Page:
The Correct Way Toothbrushing
What's the best toothbrush? The brand is not as important as the size and texture of the brush. You should always choose a soft or ultra soft toothbrush with rounded bristle ends. The brush head shouldn't be too big for your mouth. It is difficult to reach all the places where plaque hides with a large brush. Look for compact sizes, they have smaller brush heads but the handles are for adults.
Replace your toothbrush on a regular basis, every two to three months or when you notice the bristles fraying. Toothbrushes with fraying bristles won't clean as well and they can irritate the gums. Children are likely to wear out toothbrushes more quickly because their brushing strokes are not yet perfected and they have a tendency to chew on the bristles. Parents should keep a close eye on their children's brushes.
Toothbrushes should be allowed to air-dry between uses. If you brush frequently, alternating between toothbrushes is recommend.
How often should you brush?
If you are healthy and free of periodontal disease, two to three times a day should be adequate. In the morning after breakfast and before bed are the most important times to brush. Try to schedule additional brushings around meals.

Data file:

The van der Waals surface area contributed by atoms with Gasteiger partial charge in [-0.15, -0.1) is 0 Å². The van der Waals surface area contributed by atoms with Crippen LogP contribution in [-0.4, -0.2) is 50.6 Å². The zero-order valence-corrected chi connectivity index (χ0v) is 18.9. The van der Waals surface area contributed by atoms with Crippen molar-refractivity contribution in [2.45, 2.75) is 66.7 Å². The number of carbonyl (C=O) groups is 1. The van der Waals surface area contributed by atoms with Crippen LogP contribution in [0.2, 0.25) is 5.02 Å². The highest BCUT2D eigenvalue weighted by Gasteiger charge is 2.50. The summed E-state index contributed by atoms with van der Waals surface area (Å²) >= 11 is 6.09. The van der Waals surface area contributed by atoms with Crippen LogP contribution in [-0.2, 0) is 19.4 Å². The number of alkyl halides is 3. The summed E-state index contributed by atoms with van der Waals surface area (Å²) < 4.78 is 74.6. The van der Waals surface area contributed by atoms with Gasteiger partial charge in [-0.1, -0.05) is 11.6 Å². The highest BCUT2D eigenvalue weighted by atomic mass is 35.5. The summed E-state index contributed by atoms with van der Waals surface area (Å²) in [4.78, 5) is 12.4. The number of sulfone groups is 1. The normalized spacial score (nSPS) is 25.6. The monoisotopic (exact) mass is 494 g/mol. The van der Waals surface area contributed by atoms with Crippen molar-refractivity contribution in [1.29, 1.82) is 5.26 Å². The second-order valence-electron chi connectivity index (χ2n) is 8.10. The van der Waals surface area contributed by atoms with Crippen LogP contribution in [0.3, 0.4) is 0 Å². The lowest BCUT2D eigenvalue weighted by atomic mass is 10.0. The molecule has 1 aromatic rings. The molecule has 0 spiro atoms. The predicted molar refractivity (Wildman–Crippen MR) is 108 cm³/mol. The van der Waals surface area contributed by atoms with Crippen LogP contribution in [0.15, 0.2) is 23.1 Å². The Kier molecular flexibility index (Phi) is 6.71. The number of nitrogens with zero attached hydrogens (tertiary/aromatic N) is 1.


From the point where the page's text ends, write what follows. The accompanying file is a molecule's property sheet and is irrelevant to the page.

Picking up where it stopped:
If you have a form of periodontal disease, increased brushing is necessary. I usually recommend a minimum of three times and up to five times per day. Controlling plaque is a tough business. Many of my patients keep a toothbrush at work to make mid-day brushing convenient. The key is to make your routine as uncomplicated as possible.
The optimum amount of time to brush is two minutes. Two of your daily tooth-brushings should be for two minutes and supplement with shorter brushing times if necessary. If you time yourself the next time you brush, you might be surprised how quickly you go.
What is the best brushing technique?
Since everyone's mouth is different, individual instruction given by your dentist or dental hygienist is essential. Unless you use a proper technique, you can brush five times a day and still not get your teeth clean. There are some basic techniques to follow in proper tooth-brushing:
- Focus your soft bristled toothbrush at the gumline. This is where plaque hides.
- Begin by placing the bristles of your toothbrush at a 45-degree angle on the outside of your teeth (cheek side) where the gums and teeth meet.
- Move the brush in a circular motion brushing two to three teeth at a time.
- Use light pressure so the bristles glide gently between the teeth.
- The same method is used on the inside (tongue side) surfaces of the back teeth.
- To brush the inside of the front teeth, hold the brush vertically using a back-and-forth motion.
- Then move to the biting surfaces using the same back-and-forth motion.
- Finish by brushing your tongue.
- Bacteria that forms on your tongue, especially on the base (back), can cause mouth odor. Start at the tip and work your way back down the middle, then each side. Special tongue cleaning devices are sold, but your brush is adequate.
Parents will need to assist their children until they are about five years old. Their small motor skills are still developing and it is impossible for them to be effective alone. I recommend that children be allowed to brush alone first, then parents should brush them again.